Butterworth, 2 October 2017
The DA visited banks and ATM’s where many grant recipients receive their social grants. The DA also visited the NET1 Financial Services office which provides green cards and loans.  What was disturbing about this particular visit, was that the queue at the NET1 offices was longer than that of the banks and ATM.
This was because recipients have the green EasyPay Everywhere cards, from which money is deducted, and did not know they can refuse green cards in favour of the white SASSA cards.
The previous night, the DA went to the local hospital where recipients filled the ambulance waiting room to wait for 12:00 midnight to withdraw their money before the illegal deductions take place.  Also, this is according to the local councillors, because the SASSA schedule is not working for people who are in rural areas because they have no food and they know their money is in the banks already.
The continued illegal deductions are of grave concern to the DA. It is clear that the government is allowing entities like Net1 to punch holes into the safety net of the poor and needy, thus pushing them deeper into poverty and hopelessness.
The dire conditions office structures and poor services our people are subjected to is just further proof that Minister Bathabile Dlamini, the Department of Social Development (DSD) and SASSA has forgotten their mandate of providing relief to the 17 million often poor and vulnerable in our society.
But it is not only the recipients of service that are forgotten, in some of these rural areas, even the workers are forgotten.
The sad truth is that Minister Dlamini is failing the voiceless who she is mandated to help. She is so far removed from the reality and circumstances under which our people live and have no sense of mission for her work nor is she bothered about the plight of the people.
The DA has not forgotten about our people. We are fighting every day against the greed and corruption that has captured the ANC government and fighting to restore the dignity of our people.

Dlamini must explain R6 billion SASSA distribution price tag

Yesterday, in a rare appearance in Parliament, Social Development Minister Bathabile Dlamini revealed that the price tag for SASSA to take over the distribution of social grants will cost the taxpayer R6 billion.
The DA will now submit parliamentary questions to get the exact details of how Dlamini arrived at this alarming figure.
Specifically, Dlamini must provide explicit detail on the following questions:

  • How did the Minister arrive at this R6 billion figure?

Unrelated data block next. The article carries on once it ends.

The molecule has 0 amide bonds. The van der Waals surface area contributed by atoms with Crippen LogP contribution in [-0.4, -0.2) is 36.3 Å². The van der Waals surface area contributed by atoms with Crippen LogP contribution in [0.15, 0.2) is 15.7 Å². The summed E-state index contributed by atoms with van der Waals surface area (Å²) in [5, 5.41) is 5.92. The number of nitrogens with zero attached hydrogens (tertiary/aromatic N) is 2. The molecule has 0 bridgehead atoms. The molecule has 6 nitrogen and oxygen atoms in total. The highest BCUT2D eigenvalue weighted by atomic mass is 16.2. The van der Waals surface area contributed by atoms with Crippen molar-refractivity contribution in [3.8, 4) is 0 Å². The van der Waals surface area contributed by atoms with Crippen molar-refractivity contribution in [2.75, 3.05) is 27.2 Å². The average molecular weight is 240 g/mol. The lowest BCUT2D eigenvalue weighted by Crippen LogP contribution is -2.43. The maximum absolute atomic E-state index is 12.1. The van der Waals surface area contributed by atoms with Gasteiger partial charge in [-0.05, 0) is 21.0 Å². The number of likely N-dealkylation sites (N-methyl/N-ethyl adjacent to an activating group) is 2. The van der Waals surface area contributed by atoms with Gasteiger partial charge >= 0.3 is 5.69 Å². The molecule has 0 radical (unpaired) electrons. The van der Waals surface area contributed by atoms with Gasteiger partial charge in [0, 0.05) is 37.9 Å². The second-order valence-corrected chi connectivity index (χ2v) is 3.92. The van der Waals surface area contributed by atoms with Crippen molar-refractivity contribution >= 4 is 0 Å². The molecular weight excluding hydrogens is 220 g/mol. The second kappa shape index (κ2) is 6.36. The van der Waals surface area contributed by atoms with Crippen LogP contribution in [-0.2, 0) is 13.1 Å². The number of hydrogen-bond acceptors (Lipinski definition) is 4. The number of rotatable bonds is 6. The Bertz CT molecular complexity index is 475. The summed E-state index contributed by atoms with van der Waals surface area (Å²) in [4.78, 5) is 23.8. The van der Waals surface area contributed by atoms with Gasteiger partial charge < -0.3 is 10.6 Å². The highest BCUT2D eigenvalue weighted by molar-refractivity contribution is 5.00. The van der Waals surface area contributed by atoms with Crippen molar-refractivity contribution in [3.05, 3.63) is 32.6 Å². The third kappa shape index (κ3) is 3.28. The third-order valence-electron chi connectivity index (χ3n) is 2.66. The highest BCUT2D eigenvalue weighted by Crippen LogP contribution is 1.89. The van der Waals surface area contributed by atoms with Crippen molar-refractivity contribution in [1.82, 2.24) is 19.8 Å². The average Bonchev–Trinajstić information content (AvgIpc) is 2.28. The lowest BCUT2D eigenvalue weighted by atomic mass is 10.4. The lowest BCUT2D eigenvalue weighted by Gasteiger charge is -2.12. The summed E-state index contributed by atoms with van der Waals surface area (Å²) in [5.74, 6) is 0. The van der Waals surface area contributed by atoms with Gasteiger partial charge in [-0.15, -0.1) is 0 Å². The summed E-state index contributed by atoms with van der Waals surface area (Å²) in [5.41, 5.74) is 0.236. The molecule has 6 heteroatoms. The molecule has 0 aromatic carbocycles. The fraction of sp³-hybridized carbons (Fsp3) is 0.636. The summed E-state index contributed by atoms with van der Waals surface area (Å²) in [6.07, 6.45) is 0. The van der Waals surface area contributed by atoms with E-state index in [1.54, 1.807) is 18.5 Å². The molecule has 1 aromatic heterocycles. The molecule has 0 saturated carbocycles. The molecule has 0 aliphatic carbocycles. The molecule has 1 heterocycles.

• Did this price tag increase because SASSA was unready to distribute social grants at the 31 March 2017 deadline, which was a crisis manufactured by Dlamini?
  • What measures will the department take to ensure that its plan remains in line with the Public Finance Management Act, Act 1 of 1999?

The new R6 billion figure is absolutely staggering and raises yet more alarming questions about the DA’s long-held belief that Dlamini purposefully manufactured the social grants crisis to ensure that the status quo on the multi-billion rand social grant distribution system remains, including that CPS, continues to benefit.
Dlamini is infamous for her constant evasion of accountability, but the Minister should have no problem answering the DA’s questions truthfully and on time if she has nothing to hide.
After the President’s disastrous midnight cabinet reshuffle, Dlamini somehow managed to evade the chop, this despite having so blatantly played political games with the livelihoods of 17 million South Africans.
Dlamini’s department deals with millions of the poorest people in our society, and yet, in another example of the disdain she has for the poor, she saw fit to purchase a brand new luxury vehicle worth more than R1 million. Dlamini’s claim that buying an ultra-luxury vehicle was “unavoidable” is a disgrace in the face of growing poverty and unemployment in South Africa.
It is glaringly obvious that Dlamini loves feathering her nest with luxury cars and expensive hotel stays, whilst millions of our people live in absolute poverty.
The fact is that Dlamini is not fit to be a champion of the millions of vulnerable South Africans who rely on her to provide their safety net.

Social Grants Crisis: Dlamini misses ConCourt deadline

Today was the deadline for the Minister of Social Development, Bathabile Dlamini, to file an affidavit with the Constitutional Court in order to explain why she should not be joined in her personal capacity to the SASSA case, and why she should not pay the costs personally. In the cover of today’s cabinet reshuffle crisis, Bathabile has failed to meet that deadline.
Once again, Minister Dlamini has shown her contempt for the authority of the courts and indeed for the responsibility that she had over the social grant crisis which put at risk 17 million vulnerable South Africans.
The DA has long held that Dlamini purposely bungled the entire process of procuring an alternative service provider in order to ensure the continuation of the unlawful contract between SASSA and CPS.
In fact, the Minister was so desperate for this contract to continue, she completely ignored the fact that CPS was illegally deducting money from the social grants of beneficiaries.
Chief Justice Mogoeng Mogoeng stated that Dlamini’s handling of this issue “can only be characterised as an absolute incompetence”. However, the President does not care, and instead he has proven that he rewards those who are ineffective and “incompetent”.
Despite all of the “isiphithiphithi” the President has created, we have not forgotten about Minister Dlamini, and the DA will continue to ensure that she is held accountable.